PCS's NEC wants to throw all the union's resources at the direct debit campaign in what would normally be the election period, at the same time that management are denying lay reps facility time.
The experience of the NUT showed that such a campaign can recoup lost subs but it took the NUT up to three years. PCS is equally confident of recovering the losses but it doesn't have three years of leeway - it has no option but to implement emergency measures to ensure the ongoing viability of the union. The suspension of the annual elections for one year is one of a raft of options that were explored, including selling the union's HQ.
Not just financial
The financial attack is only part of the Con-Dem assault on the democratic rights of PCS and its members. If PCS's union density falls in some departments, the government could be emboldened to attempt to de-recognise the union. Facility time, from local reps to the national leadership, has been slashed and in the second biggest group, HMRC, a new staff association, in reality a scab union, has been launched.
Worryingly, Unison has been granted negotiating rights in the civil service in a move that raises the spectre of another new front against PCS, something that the left in Unison should question and oppose. In a very welcome development, some Unison branches have sent messages of support and solidarity to PCS.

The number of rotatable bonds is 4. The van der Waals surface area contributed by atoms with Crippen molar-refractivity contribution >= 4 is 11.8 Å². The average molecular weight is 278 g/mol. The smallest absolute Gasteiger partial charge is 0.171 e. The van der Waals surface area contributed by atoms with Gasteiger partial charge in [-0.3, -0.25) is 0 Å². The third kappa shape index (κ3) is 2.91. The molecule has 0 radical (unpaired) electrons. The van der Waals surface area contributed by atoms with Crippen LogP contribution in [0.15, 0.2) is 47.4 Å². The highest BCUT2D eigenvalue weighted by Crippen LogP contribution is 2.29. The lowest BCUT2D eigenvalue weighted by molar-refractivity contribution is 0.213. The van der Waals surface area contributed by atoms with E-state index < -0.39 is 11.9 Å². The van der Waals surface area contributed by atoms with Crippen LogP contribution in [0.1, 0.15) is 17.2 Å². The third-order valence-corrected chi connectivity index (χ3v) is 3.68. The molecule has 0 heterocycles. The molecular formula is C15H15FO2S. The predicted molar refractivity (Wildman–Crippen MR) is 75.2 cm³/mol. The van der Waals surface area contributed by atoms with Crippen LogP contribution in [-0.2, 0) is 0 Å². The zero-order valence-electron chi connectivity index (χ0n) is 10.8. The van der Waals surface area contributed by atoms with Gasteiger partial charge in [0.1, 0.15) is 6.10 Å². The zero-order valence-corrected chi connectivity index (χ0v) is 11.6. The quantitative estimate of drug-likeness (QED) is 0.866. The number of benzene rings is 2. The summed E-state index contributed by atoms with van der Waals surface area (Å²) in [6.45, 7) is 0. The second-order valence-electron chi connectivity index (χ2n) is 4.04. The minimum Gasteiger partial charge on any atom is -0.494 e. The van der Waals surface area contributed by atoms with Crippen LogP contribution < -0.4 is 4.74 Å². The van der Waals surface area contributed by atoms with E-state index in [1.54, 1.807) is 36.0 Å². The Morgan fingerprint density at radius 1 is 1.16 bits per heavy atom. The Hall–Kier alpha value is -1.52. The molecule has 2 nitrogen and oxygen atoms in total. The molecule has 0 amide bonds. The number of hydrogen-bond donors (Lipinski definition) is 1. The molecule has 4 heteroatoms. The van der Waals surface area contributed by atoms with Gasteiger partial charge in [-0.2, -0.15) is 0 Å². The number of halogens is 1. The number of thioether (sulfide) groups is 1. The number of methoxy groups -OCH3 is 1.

Of course, PCS is not alone in facing attacks on its hard-won rights. Many reps from a whole number of unions have had facility time removed. This has been part of an offensive (built on the platform of Thatcher's anti-union laws and maintained by Blair and Brown) by big business and their representatives in parliament and increasingly in local councils controlled by any of the main parties, including Labour. They want to weaken, if not smash the unions and render them powerless in the face of the austerity offensive against the historic gains of the working class.